One Black writer finds a connection in service staff rather than the students and faculty.

Photo by Nikita Amir, illustrated by Audrey Valbuena

I remember walking to Plex one night and being greeted by my aunt, who sat in a corner booth. I ordered a bowl of stir-fried rice that her coworker generously overflowed with noodles and asked about her daughters and how her back is doing. She told me that her second daughter is still very picky with men and that her back hasn't felt right since the school year began.

Before her 30-minute break ended, she asked how I was doing, and I told her how hard the quarter had been. She reminded me that I can do it. Our dinners, albeit short, feel like home. I only feel this comfort when around someone who knows my experiences as a person of color on this campus.

Both of my parents work in the service industry — my dad is a taxi driver and my mother is a parking lot cashier. People who look like me dominate the industry, and sharing a racial identity with service workers allows for a connection and sense of mutual respect.

I expected Northwestern students to share my admiration for service workers, but this wasn’t as common as I hoped. To grasp this disconnect, it’s necessary to address the racial and economic disparities that exist between Northwestern’s service workers and its students.

Compass Group employees make, on average, $29,000 per year. The students they serve tend to be much wealthier: In 2014, 14 percent of Northwestern students represented the country’s top one percent (a family income of over $630,000). Only 3.7 percent of students came from families representing the bottom 20 percent income of about $20,000, according to the New York Times.

“There are a lot of rich people here ... They never had to think about service workers or what it’s like being poor,” Sharmain Siddiqui says. Siddiqui works with Students Organizing for Labor Rights (SOLR) to advocate for campus workers’ rights.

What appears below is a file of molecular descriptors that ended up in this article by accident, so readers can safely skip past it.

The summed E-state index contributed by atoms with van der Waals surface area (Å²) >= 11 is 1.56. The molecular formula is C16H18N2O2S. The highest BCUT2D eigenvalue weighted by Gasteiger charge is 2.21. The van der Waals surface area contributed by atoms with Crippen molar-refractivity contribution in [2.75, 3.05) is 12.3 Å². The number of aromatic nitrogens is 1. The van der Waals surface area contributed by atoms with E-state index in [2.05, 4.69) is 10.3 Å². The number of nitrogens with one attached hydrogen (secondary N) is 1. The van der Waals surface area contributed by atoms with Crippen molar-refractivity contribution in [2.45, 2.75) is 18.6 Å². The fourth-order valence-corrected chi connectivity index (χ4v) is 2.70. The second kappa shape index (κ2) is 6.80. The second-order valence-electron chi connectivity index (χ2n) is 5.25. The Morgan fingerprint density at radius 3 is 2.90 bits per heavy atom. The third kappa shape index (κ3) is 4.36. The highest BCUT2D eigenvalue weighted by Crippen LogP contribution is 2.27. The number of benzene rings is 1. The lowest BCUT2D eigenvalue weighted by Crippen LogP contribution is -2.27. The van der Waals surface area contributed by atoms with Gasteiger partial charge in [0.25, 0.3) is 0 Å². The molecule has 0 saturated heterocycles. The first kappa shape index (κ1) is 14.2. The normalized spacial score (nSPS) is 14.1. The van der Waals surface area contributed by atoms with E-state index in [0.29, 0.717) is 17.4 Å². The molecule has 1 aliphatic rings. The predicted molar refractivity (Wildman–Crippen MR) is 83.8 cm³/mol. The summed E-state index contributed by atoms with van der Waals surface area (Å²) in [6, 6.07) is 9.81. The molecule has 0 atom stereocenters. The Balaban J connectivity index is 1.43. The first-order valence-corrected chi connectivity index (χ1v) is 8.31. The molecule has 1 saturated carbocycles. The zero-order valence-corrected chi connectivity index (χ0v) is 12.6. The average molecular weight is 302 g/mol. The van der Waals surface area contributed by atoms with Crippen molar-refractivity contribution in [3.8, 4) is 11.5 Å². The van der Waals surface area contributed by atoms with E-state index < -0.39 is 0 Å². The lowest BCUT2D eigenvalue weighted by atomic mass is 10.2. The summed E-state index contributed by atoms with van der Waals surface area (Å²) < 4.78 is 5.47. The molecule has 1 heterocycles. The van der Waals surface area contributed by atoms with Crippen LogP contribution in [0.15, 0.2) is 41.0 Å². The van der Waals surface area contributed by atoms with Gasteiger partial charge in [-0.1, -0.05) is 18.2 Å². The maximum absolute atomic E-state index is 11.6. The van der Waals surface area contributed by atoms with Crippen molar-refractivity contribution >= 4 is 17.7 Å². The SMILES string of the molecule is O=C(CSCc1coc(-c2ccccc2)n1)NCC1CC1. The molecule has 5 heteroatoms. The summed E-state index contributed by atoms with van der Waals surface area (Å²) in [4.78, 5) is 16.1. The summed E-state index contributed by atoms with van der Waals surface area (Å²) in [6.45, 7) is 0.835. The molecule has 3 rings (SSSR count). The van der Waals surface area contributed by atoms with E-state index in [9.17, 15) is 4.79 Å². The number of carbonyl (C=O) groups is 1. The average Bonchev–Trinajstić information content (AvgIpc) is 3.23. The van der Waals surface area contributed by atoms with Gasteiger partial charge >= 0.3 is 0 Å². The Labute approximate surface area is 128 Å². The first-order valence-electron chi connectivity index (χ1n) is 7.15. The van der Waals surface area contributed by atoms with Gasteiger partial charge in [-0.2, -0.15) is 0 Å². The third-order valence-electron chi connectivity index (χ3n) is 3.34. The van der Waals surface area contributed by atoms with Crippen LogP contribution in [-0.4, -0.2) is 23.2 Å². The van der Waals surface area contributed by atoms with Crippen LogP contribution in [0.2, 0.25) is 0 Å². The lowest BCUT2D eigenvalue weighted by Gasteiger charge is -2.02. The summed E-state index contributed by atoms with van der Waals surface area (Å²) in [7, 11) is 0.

Students often view swiping into dining halls as a transaction instead of a human interaction, says second year Haku Blaisdell, rendering Northwestern's socio-economic divisions especially obvious.

“I think that is rooted in the way that we, as a society, see workers as disposable instead of as human beings,” Siddiqui adds.

Still, some employees form positive relationships with students. My aunt, Sowainesh, works for Northwestern Dining Services. The Compass Group transition has been hectic, she says, because Elder being closed for renovation crowds other dining halls.

Moments with students make the job worth it, Sowainesh says.

“I talk to them like they’re my kids,” she says. “I love them.”

Still, Sowainesh says her wage is lower than desired. Fortunately, SOLR works to protect employees from low wages and general workplace discrimination. During the January 30th extreme weather, SOLR petitioned the University to let workers stay home without dipping into sick days. They also raised $2,000 to cover transportation costs for those who trekked in.

Clear racial differences add to economic disparities between the workers and students. As of fall 2017, about 47 percent of Northwestern students identified as white. In comparison, only about 16.2 percent of American service workers were white, according to a 2017 U.S. Bureau of Labor Statistics report.

There is little minority representation in the student body, especially in contrast with the service worker population. Only 6 percent of the student body is Black and 12.5 percent is Latinx, whereas Black and Latinx representation doubles among service workers.

Haku Blaisdell says her identity as a woman of Filipino and indigenous Hawaiian background fosters a bond between her and the Northwestern staff.

“As a person of color … I feel comfortable [around them],” Blaisdell says.

Being a minority determines the reality of my Northwestern experience. I'll always be proud to share significant parts of my identity with individuals as diligent and warm as service workers.

Still, I’ll always struggle to feel valued on this campus when seeing myself most in the overlooked and under appreciated staff. Their work is indispensable to our community: they sell us desperately needed Norris meals, clear our messes and provide stability among the NU chaos.